Before using these tasks, consider reviewing the Guidance for Use document, which provides suggestions for the most effective ways the TDSciN Task Library can be used to support high-quality science teaching and learning.
Driving Phenomenon: A spy is killed by Polonium-210 poisoning. Students try to figure out how this element could be used as a poison.
Tennessee Academic Standards for Science and Next Generation Science Standards Learning Targets
Tennessee Academic Standards for Science
- CHEM1.PS1.9: Draw models (qualitative models such as pictures or diagrams) to demonstrate understanding of radioactive stability and decay. Understand and differentiate between fission and fusion reactions. Use models (graphs or tables) to explain the concept of half-life and its use in determining the age of materials (such as radiometric dating).
Next Generation Science Standards
- Science and Engineering Practices
Developing and Using Models
- High School Element: Develop and/or use multiple types of models to provide mechanistic accounts and/or predict phenomena, and move flexibly between model types (based on merits and limitations).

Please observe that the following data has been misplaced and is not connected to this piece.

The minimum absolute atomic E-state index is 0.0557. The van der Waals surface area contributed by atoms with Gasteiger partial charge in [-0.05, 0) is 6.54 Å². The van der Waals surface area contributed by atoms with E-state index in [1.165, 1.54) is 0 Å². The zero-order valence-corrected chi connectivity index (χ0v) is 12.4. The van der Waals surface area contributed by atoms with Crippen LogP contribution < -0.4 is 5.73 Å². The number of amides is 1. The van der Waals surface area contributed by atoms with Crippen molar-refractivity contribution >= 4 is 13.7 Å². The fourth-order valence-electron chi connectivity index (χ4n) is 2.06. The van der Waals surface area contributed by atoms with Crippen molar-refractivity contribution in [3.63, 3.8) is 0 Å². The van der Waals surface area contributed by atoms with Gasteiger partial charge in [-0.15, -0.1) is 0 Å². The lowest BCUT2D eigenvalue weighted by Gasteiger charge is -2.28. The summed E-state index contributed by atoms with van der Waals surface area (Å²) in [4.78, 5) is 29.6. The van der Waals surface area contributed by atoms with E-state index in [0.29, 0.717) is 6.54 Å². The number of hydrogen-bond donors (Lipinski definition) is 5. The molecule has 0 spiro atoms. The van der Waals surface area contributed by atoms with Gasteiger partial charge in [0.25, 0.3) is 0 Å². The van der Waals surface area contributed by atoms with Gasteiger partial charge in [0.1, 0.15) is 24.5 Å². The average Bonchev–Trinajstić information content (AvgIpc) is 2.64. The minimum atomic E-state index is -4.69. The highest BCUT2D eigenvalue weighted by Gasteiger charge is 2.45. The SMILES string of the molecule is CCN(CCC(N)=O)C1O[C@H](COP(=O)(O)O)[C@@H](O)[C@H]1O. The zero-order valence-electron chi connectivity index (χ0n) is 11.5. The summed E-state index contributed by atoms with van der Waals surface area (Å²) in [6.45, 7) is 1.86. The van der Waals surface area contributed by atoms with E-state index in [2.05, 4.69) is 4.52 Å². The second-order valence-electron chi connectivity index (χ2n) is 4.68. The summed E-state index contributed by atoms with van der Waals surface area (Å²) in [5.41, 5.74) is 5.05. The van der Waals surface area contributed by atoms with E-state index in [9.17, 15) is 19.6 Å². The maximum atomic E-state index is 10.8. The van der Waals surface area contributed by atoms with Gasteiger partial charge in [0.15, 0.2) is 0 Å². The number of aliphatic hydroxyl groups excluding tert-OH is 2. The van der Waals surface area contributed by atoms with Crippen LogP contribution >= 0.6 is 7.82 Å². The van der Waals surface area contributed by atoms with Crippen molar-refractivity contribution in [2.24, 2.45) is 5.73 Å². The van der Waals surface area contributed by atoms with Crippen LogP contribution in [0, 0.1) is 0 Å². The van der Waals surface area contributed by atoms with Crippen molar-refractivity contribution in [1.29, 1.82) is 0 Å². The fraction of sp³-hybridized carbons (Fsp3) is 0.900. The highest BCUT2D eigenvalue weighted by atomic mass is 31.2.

- Disciplinary Core Ideas
PS1C: Nuclear Processes
- High School Element: Nuclear processes, including fusion, fission, and radioactive decays of unstable nuclei, involve release or absorption of energy. The total number of neutrons plus protons does not change in any nuclear process.
- High School Element: Spontaneous radioactive decays follow a characteristic exponential decay law. Nuclear lifetimes allow radiometric dating to be used to determine the ages of rocks and other materials.
- Crosscutting Concepts
Cause and Effect: Mechanism and Prediction
- High School Element: Empirical evidence is required to differentiate between cause and correlation and make claims about specific causes and effects.